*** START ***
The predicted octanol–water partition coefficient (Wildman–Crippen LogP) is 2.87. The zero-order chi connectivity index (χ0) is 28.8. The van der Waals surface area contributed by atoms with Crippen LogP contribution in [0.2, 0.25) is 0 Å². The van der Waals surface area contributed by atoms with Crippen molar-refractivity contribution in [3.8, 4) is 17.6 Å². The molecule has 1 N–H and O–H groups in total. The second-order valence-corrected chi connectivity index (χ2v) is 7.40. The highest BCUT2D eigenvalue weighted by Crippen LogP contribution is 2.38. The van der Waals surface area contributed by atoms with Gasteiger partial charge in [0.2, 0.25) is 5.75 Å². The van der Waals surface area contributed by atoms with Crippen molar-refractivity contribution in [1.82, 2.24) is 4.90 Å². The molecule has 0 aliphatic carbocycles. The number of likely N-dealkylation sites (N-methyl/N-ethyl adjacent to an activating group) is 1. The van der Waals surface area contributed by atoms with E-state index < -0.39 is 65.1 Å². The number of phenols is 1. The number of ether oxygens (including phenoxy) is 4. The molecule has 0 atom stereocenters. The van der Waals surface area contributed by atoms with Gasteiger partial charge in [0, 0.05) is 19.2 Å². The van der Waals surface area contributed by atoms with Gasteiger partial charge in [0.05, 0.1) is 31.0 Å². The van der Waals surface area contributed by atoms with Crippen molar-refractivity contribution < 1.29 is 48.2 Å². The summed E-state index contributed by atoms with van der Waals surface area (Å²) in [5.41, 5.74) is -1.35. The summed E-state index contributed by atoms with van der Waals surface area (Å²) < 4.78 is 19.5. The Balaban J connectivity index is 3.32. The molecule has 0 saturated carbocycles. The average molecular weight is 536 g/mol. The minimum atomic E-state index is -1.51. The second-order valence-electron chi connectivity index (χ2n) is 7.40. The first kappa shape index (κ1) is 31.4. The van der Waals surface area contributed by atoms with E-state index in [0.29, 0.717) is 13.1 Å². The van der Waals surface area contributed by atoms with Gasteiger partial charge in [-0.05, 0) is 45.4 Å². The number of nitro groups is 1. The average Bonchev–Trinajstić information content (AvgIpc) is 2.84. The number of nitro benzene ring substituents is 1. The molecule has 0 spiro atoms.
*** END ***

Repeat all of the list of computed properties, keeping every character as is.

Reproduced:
The predicted octanol–water partition coefficient (Wildman–Crippen LogP) is 2.87. The zero-order chi connectivity index (χ0) is 28.8. The van der Waals surface area contributed by atoms with Crippen LogP contribution in [0.2, 0.25) is 0 Å². The van der Waals surface area contributed by atoms with Crippen molar-refractivity contribution in [3.8, 4) is 17.6 Å². The molecule has 1 N–H and O–H groups in total. The second-order valence-corrected chi connectivity index (χ2v) is 7.40. The highest BCUT2D eigenvalue weighted by Crippen LogP contribution is 2.38. The van der Waals surface area contributed by atoms with Gasteiger partial charge in [0.2, 0.25) is 5.75 Å². The van der Waals surface area contributed by atoms with Crippen molar-refractivity contribution in [1.82, 2.24) is 4.90 Å². The molecule has 0 aliphatic carbocycles. The number of likely N-dealkylation sites (N-methyl/N-ethyl adjacent to an activating group) is 1. The van der Waals surface area contributed by atoms with E-state index < -0.39 is 65.1 Å². The number of phenols is 1. The number of ether oxygens (including phenoxy) is 4. The molecule has 0 atom stereocenters. The van der Waals surface area contributed by atoms with Gasteiger partial charge in [0, 0.05) is 19.2 Å². The van der Waals surface area contributed by atoms with Gasteiger partial charge in [0.05, 0.1) is 31.0 Å². The van der Waals surface area contributed by atoms with Crippen molar-refractivity contribution < 1.29 is 48.2 Å². The summed E-state index contributed by atoms with van der Waals surface area (Å²) in [5.41, 5.74) is -1.35. The summed E-state index contributed by atoms with van der Waals surface area (Å²) < 4.78 is 19.5. The Balaban J connectivity index is 3.32. The molecule has 0 saturated carbocycles. The average molecular weight is 536 g/mol. The minimum atomic E-state index is -1.51. The second-order valence-electron chi connectivity index (χ2n) is 7.40. The first kappa shape index (κ1) is 31.4. The van der Waals surface area contributed by atoms with E-state index in [0.29, 0.717) is 13.1 Å². The van der Waals surface area contributed by atoms with Gasteiger partial charge in [-0.05, 0) is 45.4 Å². The number of nitro groups is 1. The average Bonchev–Trinajstić information content (AvgIpc) is 2.84. The number of nitro benzene ring substituents is 1. The molecule has 0 spiro atoms.